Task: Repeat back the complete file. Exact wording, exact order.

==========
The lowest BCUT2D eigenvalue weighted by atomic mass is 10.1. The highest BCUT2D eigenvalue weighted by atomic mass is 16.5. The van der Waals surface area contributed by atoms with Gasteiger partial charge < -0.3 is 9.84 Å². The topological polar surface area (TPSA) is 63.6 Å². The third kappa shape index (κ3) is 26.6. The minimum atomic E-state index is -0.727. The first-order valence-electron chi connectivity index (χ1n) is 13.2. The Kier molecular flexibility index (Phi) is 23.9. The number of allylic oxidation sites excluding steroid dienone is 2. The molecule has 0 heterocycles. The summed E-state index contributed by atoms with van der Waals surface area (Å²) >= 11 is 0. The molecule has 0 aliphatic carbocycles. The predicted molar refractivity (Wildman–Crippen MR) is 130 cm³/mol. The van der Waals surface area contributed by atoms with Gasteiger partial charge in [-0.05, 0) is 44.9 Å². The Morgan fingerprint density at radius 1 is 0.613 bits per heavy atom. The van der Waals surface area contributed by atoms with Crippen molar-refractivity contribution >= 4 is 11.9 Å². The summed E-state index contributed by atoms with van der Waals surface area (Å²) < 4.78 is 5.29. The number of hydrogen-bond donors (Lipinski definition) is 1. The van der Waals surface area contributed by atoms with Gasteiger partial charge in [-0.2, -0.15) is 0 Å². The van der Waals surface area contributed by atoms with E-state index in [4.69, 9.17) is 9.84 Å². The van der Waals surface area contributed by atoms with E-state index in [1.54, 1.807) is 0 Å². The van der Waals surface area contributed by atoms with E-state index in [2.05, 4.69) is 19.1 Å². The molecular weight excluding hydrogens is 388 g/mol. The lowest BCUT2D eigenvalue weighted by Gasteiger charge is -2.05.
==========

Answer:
The lowest BCUT2D eigenvalue weighted by atomic mass is 10.1. The highest BCUT2D eigenvalue weighted by atomic mass is 16.5. The van der Waals surface area contributed by atoms with Gasteiger partial charge < -0.3 is 9.84 Å². The topological polar surface area (TPSA) is 63.6 Å². The third kappa shape index (κ3) is 26.6. The minimum atomic E-state index is -0.727. The first-order valence-electron chi connectivity index (χ1n) is 13.2. The Kier molecular flexibility index (Phi) is 23.9. The number of allylic oxidation sites excluding steroid dienone is 2. The molecule has 0 heterocycles. The summed E-state index contributed by atoms with van der Waals surface area (Å²) >= 11 is 0. The molecule has 0 aliphatic carbocycles. The predicted molar refractivity (Wildman–Crippen MR) is 130 cm³/mol. The van der Waals surface area contributed by atoms with Gasteiger partial charge in [-0.05, 0) is 44.9 Å². The Morgan fingerprint density at radius 1 is 0.613 bits per heavy atom. The van der Waals surface area contributed by atoms with Crippen molar-refractivity contribution >= 4 is 11.9 Å². The summed E-state index contributed by atoms with van der Waals surface area (Å²) < 4.78 is 5.29. The number of hydrogen-bond donors (Lipinski definition) is 1. The van der Waals surface area contributed by atoms with Gasteiger partial charge in [-0.2, -0.15) is 0 Å². The van der Waals surface area contributed by atoms with E-state index in [4.69, 9.17) is 9.84 Å². The van der Waals surface area contributed by atoms with E-state index in [1.54, 1.807) is 0 Å². The van der Waals surface area contributed by atoms with E-state index in [2.05, 4.69) is 19.1 Å². The molecular weight excluding hydrogens is 388 g/mol. The lowest BCUT2D eigenvalue weighted by Gasteiger charge is -2.05.